Over the years it has come to be accepted that the average number of new hires coming from employee referral programs is somewhere between SHRM’s 24 percent (for non-exempt positions) to about a third. Some programs do much better.
From CareerXroads now comes evidence that the hires from employee referrals are undercounted.
“Referrals permeate the recruiting process more than we think,” says recruiting consultant Gerry Crispin, a CareerXroads principal.
He and his partner, Mark Mehler, surveyed their clients and others about employee referral programs and found that most of the 50 respondents have a referral program, most pay a bonus of some kind, and on average 28 percent of their external hires are referrals.
Most of the results, says Crispin, were expected. However, in comparing data from that admittedly limited, and unscientific survey with the early results of the consultancy’s annual Source of Hire study, “we’re finding referrals are a part of every source or almost every.”
For instance, rehires, a small, but steady source of hires, include a sizable percentage of individuals referred by employees. The rehires may first come to the attention of recruiters through a referral, but when they’re onboarded, the source of hire tends to get reported as a rehire.
It’s a “classification issue,” explains Crispin. A similar situation occurs with sourcers. They will be reported as the source of a hire even when they identified a candidate as a result of a referral from an employee.
Crispin and Mehler included an early indication of the pervasiveness of employee referrals in their survey results, posted online here at SlideShare. The numbers are still being crunched for the forthcoming source of hire survey (tentatively to be titled “Channels of Influence”), so there’s no data cited for the contribution referrals make to these other sources.
However, the share of the pie that referrals make to the total hires attributed to these other sources is labeled. As Crispin observed, “With just what we can count, referral programs make a big contribution.”
Much of the other data in the survey report will be useful to recruiters for comparing their own results. The surveyed companies, the report preface notes, are “large, highly-competitive firms.” Some make upwards of 10,000 hires a year. More, though, make 1,000 or less.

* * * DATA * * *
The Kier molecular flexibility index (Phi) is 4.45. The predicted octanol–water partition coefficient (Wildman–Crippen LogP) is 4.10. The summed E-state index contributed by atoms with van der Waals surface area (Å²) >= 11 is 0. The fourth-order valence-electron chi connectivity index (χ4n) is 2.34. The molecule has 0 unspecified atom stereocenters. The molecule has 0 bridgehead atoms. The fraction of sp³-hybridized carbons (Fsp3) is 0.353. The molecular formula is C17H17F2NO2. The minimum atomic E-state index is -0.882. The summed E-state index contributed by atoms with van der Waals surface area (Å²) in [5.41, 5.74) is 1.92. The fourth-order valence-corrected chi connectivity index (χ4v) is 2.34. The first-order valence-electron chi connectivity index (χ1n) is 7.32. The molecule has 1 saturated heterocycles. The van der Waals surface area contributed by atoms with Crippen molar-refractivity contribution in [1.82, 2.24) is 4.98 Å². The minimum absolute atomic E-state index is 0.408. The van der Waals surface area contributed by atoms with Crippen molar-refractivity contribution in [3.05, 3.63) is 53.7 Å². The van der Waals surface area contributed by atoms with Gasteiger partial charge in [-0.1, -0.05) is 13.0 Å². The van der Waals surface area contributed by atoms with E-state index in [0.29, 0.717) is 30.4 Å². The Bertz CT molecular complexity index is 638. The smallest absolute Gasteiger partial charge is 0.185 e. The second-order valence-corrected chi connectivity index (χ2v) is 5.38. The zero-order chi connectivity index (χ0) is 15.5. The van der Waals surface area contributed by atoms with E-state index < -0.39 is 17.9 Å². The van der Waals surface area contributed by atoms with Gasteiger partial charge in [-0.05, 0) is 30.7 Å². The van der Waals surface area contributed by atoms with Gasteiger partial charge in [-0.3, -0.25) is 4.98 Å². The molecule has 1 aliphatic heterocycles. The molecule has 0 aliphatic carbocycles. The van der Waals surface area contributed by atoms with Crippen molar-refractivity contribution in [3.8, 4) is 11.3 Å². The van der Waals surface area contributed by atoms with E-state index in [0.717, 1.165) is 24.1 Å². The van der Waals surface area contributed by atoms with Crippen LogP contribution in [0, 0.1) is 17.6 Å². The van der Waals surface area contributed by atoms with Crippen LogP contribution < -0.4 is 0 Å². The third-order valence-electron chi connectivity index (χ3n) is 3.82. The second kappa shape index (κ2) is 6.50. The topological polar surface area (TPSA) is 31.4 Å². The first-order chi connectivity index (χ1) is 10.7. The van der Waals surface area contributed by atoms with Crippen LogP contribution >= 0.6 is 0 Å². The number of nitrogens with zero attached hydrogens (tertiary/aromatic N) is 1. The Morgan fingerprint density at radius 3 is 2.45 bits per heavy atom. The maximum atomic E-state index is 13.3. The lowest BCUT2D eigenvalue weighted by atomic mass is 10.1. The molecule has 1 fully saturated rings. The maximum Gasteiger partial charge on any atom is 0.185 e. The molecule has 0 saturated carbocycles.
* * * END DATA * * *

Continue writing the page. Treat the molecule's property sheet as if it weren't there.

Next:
Big or small, two-thirds of the respondents offer a bonus for every referral hire. Most common (44 percent) is $500 for a non-exempt hire. One-in-five will pay $1,000 and a few more (28 percent) will pay that for difficult to fill non-exempt positions.
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It takes about 10.4 referrals on average to make a hire. Some companies are either so picky or get so many referrals that only one referral in 25 or more results in a hire.
One other significant stat coming out of the survey is that the majority of employers don’t give the referred candidate any special treatment. Of the 39 percent that do, the comments cited in the results suggest that many don’t do much more than review the resume or application.
On the other hand, 85 percent of the employees who made a referral will get a thank you whether or not a hire is made.
One of the survey’s only surprises, Crispin said, it that employers that don’t dedicate staff to managing and promoting the referral program actually do better than those with staff assigned.
The 53.6 percent of companies that divvy up the work among the recruiting staff average about 33 percent of hires from referrals. Those with some dedicated support average about 24 percent.
“It’s counterintuitive,” Crispin agreed. The result could be just an aberration. Or, he speculated, it could be spreading the work means there’s more overall time invested in the program. Or, it could be the “silo effect” effect, that is when one person is tasked with a job, everyone else leaves things up to them.
“Now that I’ve seen that,” Crispin notes, “I’d be curious to see if someone could replicate it … for now, it’s just an artifact.”